I advise with the piety of Allah (taqwa) O Umar, and know that there are some deeds for Allah during the night that cannot be postponed to the day, and some deeds for Him in the daytime that cannot be postponed for the night. And know that superogatory deeds will not be accepted until the obligatory ones are fulfilled.

 

It is all about prioritizing our lives. Allah has fixed various actions into various timings with an order or succession. Some deeds are more virtuous than others. Some times are more valuable than others. And some deeds are more virtuous in specific times over others. Some deeds cannot be postponed and should be done immediately. And the obligatory deeds always take precedence over the others. Real knowledge is to recognize these priorities and virtues and carefully choose the steps we take in our lives to maximize results.

 

How many of us waste our time with insignificant or less significant things? How many Muslims are diligent in Taraweeh prayer in Ramadan while neglecting Isha? The great worshipper Fudayl ibn Iyad [died 187H] recalls his former days as a highway robber, when, as he sat down with his band of robbers after a robbery to distribute the spoils, his chief refused to eat, stating he was fasting. They were amazed and began laughing at that, to which the chief responded, “Look, you don’t know what will happen to you, so never sever the link between you and Allah. Always have at least one good deed.”

 

Those who follow the truth in dunya despite it being heavy on them will have their scales weighty on the Day of Judgement, while those who followed falsehood because it was easier and light upon them will have their scales very light on that Day.

 

The truth is hard and heavy while evil is easy and light in this dunya. Those who practice the deen find it difficult. But remain focused on the end. What are we filling our scales with? Will they be heavy or light on that Day?

 

Verily, Allah has mentioned the people of Paradise by virtue of their good deeds and has forgiven their sins, so when you remember them, say, “I fear not being among them.” And He mentioned the people of the Fire with their evil deeds, so when you remember them, say, “I hope not to be among them.” And he mentioned verses of mercy along with verses of punishment so that the servant may be both hopeful and fearful.

 

If you live by my advice, nothing shall be more pleasing to you than death, which you shall never escape.

 

This is the action plan for your remaining days. If you remain focused and prioritize, keeping your eyes on the prize, focusing on the obligations, then you will have no regrets. You will not only be ready for death but will welcome it. Professor Randy Pausch died last week but left his Last Lecture for the world. And this was Abu Bakr’s Last Lecture for the ummah.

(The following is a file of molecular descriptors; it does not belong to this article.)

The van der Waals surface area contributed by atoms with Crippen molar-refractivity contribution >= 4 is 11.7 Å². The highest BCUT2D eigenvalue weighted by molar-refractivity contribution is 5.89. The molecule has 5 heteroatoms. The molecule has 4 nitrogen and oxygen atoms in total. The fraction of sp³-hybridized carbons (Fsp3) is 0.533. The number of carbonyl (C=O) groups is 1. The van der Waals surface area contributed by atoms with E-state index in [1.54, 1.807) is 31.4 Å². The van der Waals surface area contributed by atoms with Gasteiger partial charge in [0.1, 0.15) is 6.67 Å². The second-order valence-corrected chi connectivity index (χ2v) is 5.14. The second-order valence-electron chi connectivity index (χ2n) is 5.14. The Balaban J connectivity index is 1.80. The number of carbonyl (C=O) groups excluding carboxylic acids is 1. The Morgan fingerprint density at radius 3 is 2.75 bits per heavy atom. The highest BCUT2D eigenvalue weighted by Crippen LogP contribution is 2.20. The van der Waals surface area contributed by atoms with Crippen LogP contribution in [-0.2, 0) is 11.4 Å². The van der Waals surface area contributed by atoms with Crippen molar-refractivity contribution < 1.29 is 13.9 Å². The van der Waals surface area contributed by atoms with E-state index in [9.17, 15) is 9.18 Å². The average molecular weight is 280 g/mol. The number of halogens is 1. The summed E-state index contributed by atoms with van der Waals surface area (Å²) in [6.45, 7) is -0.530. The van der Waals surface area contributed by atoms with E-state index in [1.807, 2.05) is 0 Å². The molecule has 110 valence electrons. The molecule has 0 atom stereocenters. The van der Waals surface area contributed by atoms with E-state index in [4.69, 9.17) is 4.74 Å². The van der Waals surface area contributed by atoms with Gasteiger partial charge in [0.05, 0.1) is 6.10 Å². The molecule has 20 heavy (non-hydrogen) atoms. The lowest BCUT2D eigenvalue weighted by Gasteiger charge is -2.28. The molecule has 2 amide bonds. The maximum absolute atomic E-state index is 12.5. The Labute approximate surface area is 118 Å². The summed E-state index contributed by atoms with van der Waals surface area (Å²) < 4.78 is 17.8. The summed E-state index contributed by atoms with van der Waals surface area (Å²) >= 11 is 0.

Abu Zayd

Live from Houston, Ilm Summit 2008, Day 3

The Kingdom of Al-Andalus

The Nasrid king Abu Abdullah Muhammad XII (Boabdil in Spanish sources) surrendered over Granada, the last of the Islamic states, in the treaty of Jan 2, 1492 to Ferdinand and Isabella that allowed him to stay on as royalty. But it was only a few months before he realized he had no place there and was forced to leave. Stopping at a rocky place and looking back on the Alhambra and the surrounding lush gardens of Granada, he began to weep, prompting his mother to remark, “Cry and weep like women for a kingdom that you could not defend like men.” That spot became the focus of much legend and folklore, and became known as “the Moor’s Last Sigh.”

 

The systematic evacuation and elimination of Muslims from the Iberian peninsula began in 1492 but it wasn’t until 1614 that the last ships carrying the Moriscos (Muslims) left the peninsula. With that, a new, darker chapter in the relationship between Europe and the Muslim world started.

 

What happened? This is the story of the Muslims in Spain and the Iberian Peninsula. A story that is inspiring, and at the same time very painful. A story that begins in the era of the Companions. It began when the celebrated Berber general Tariq bin Ziyad landed on the shores of the peninsula in 711 with his Muslim army, on a mountain that would be named after him- Jabal Tariq, which would eventually become Gibraltar, the most famous rock in the world and a symbol of invincibility and might, inspiring the phrase “solid as the Rock of Gibraltar.”

 

The Muslims quickly conquered the peninsula and began an extended chapter in the history of the region. They witnessed the birth of a civilization of knowledge and learning, one that boasted the birth of such personalities as Ibn Hazm, Imam al-Qurtubi, Ibn Rushd and others. That story has tremendous parallels and lessons for us today in the West, as minorities, as people of faith devoted to knowledge and learning and reviving the Islamic intellectual tradition, and as Muslims facing an uncertain future in a post-911 global climate.

 

In a series of sessions, Shaykh Yasir Birjas plans to take us on that journey and back, inspiring us with lessons and visions for the future. More to come. . .

 

Abu Zayd

 

Live from Houston, Ilm Summit 2008, Day 2